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Debt-for-Nature Swaps Gain Traction Among Developing Countries

Fifty-eight of the world’s developing countries most vulnerable to climate change collectively have almost $500 billion of debt servicing payments due in the next four years. 

In 2021, Belize completed a $364 million debt-for-nature swap that reduced its debt by 12% of GDP.

In 2021, Belize completed a $364 million debt-for-nature swap that reduced its debt by 12% of GDP.

Photographer: Benedict Kim
Corrected

Debt restructurings tied to nature or climate-friendly outcomes present a multi-billion-dollar possibility, according to one of the world’s largest conservation organizations that’s been involved in three such deals.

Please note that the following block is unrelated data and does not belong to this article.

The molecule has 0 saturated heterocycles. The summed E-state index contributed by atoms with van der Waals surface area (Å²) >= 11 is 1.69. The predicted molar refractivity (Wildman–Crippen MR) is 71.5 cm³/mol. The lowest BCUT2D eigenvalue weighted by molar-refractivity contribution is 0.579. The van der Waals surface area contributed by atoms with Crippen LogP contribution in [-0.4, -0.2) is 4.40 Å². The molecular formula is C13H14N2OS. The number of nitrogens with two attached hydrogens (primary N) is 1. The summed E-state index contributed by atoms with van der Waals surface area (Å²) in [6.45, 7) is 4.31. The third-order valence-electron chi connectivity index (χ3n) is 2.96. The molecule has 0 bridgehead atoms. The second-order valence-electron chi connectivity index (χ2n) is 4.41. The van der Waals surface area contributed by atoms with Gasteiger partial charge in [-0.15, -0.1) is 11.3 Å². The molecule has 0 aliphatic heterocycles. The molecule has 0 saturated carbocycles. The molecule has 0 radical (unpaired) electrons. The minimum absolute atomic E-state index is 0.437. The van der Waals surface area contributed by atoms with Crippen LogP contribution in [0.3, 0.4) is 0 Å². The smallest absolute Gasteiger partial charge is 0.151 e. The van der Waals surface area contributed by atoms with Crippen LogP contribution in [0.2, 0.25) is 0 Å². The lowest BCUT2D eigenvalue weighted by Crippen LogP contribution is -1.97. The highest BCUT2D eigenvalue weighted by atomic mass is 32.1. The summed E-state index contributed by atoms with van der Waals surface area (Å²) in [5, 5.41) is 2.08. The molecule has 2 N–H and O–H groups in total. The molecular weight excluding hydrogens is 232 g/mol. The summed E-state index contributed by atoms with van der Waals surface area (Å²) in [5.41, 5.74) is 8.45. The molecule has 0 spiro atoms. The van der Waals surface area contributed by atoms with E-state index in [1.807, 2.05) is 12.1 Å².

“We see $10 billion right now of opportunity that can turn $2 billion into conservation, with not one penny of new philanthropy coming from the private sector,” said Jennifer Morris, chief executive of the US nonprofit Nature Conservancy, during a panel discussion held Monday at the COP27 climate summit. “The opportunity for conservation here is huge.”

Debt-for-nature or climate swaps are deals that typically allow a country to restructure its debt at a lower interest rate or longer maturity, with the proceeds being allocated to conservation or green projects. Since 2016, the Nature Conservancy has organized debt-for-nature swaps for the Seychelles, Belize and Barbados, which overall helped to convert more than $500 million of debt into $230 million of money for conservation, according to Morris.